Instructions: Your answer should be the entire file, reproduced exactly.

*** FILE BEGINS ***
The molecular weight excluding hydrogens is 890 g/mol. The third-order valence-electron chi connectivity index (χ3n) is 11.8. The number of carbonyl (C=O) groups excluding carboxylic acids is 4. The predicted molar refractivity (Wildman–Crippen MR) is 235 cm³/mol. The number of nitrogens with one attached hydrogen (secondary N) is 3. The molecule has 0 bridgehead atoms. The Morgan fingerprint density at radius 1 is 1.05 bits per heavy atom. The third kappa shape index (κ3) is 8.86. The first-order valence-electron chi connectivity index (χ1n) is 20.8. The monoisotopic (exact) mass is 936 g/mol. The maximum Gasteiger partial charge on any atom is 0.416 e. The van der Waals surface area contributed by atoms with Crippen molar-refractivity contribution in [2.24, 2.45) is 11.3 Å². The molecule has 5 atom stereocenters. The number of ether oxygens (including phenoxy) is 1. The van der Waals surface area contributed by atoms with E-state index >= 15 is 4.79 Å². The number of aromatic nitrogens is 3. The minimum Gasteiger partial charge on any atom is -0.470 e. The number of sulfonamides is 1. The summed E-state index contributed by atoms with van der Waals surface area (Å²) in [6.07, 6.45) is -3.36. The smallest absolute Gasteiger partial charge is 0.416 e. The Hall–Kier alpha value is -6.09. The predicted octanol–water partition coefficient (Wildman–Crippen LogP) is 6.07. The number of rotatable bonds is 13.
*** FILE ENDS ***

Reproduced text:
The molecular weight excluding hydrogens is 890 g/mol. The third-order valence-electron chi connectivity index (χ3n) is 11.8. The number of carbonyl (C=O) groups excluding carboxylic acids is 4. The predicted molar refractivity (Wildman–Crippen MR) is 235 cm³/mol. The number of nitrogens with one attached hydrogen (secondary N) is 3. The molecule has 0 bridgehead atoms. The Morgan fingerprint density at radius 1 is 1.05 bits per heavy atom. The third kappa shape index (κ3) is 8.86. The first-order valence-electron chi connectivity index (χ1n) is 20.8. The monoisotopic (exact) mass is 936 g/mol. The maximum Gasteiger partial charge on any atom is 0.416 e. The van der Waals surface area contributed by atoms with Crippen molar-refractivity contribution in [2.24, 2.45) is 11.3 Å². The molecule has 5 atom stereocenters. The number of ether oxygens (including phenoxy) is 1. The van der Waals surface area contributed by atoms with E-state index >= 15 is 4.79 Å². The number of aromatic nitrogens is 3. The minimum Gasteiger partial charge on any atom is -0.470 e. The number of sulfonamides is 1. The summed E-state index contributed by atoms with van der Waals surface area (Å²) in [6.07, 6.45) is -3.36. The smallest absolute Gasteiger partial charge is 0.416 e. The Hall–Kier alpha value is -6.09. The predicted octanol–water partition coefficient (Wildman–Crippen LogP) is 6.07. The number of rotatable bonds is 13.